More broadly, OIMS requires us to audit the health of the overall safety approach in all of our operating environments, on a regular basis. Importantly, these audits at ExxonMobil are performed not only by trained safety personnel, but by cross-functional, cross-regional teams drawn from all over our global organization. In this way, all employees are responsible for each other's safety. Also, the knowledge employees gain by participating in these audits is taken home to their jobs, and spread throughout the organization.
Yet, OIMS by itself is only one part of the equation. Even the best safety systems are not fully effective unless they exist as part of a broader culture of safety within the people of the organization.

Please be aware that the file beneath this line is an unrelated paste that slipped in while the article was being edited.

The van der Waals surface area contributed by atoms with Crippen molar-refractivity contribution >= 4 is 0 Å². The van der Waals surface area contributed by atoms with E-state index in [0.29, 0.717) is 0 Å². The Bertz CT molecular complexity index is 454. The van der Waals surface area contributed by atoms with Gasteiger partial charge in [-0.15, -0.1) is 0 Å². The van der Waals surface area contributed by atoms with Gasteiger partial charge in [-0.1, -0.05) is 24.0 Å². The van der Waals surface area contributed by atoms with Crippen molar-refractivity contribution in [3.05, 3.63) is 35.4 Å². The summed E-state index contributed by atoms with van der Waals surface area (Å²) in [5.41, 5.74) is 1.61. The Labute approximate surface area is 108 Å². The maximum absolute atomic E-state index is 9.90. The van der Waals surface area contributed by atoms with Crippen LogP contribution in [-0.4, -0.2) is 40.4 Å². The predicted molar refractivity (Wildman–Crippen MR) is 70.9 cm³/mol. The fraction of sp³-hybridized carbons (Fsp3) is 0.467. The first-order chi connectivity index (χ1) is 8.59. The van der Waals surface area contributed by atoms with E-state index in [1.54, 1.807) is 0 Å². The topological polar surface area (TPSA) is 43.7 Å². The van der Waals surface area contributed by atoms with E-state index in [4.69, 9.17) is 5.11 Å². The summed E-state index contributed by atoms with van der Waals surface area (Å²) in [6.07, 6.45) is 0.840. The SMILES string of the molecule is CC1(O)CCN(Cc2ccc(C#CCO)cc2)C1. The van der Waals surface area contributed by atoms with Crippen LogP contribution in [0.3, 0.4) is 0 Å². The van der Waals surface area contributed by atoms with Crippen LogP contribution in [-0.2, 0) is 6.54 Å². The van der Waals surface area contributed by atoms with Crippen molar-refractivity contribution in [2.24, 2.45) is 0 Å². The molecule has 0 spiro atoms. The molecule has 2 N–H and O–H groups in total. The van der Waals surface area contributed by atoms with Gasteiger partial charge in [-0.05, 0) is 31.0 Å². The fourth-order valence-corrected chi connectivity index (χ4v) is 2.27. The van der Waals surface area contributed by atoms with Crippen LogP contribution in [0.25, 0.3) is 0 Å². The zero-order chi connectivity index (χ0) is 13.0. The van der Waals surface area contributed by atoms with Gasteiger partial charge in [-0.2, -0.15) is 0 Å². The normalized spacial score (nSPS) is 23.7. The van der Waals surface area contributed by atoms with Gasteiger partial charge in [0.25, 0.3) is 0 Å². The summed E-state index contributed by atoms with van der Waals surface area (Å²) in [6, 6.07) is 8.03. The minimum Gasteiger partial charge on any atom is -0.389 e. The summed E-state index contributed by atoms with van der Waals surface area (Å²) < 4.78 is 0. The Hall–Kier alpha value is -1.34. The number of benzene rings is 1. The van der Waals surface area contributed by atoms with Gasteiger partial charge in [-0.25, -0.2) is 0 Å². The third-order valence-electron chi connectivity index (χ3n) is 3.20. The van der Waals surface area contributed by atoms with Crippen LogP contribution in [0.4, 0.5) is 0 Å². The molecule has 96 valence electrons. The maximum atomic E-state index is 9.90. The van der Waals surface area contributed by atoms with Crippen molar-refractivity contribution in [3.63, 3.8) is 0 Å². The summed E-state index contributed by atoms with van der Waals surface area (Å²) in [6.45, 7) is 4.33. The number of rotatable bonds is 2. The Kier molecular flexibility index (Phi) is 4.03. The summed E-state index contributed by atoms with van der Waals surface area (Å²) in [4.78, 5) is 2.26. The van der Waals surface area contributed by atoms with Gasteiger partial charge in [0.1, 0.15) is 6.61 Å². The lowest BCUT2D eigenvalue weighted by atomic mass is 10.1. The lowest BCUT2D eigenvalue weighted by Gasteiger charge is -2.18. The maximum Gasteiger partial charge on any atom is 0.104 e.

While ExxonMobil and other energy companies use a lot of equipment — everything from steel pipe to supercomputers — it is people who bring this equipment to life. And people's behavior is heavily influenced by their culture.
By instilling the value of safety in our employees from the first day of hire, ExxonMobil strives to create a working environment in which safe behaviors are internalized; they’re reinforced; and they’re rewarded.
The culture of safety starts with leadership — because leadership drives behavior and behavior drives culture. Leaders influence culture by setting expectations, building structure, teaching others and demonstrating stewardship.
And that is why the first element of OIMS is "management leadership and accountability." ExxonMobil managers are expected to lead the OIMS process by demonstrating a visible commitment to safety and operations integrity. In addition, safety leadership is a significant part of how a manager's overall performance is evaluated.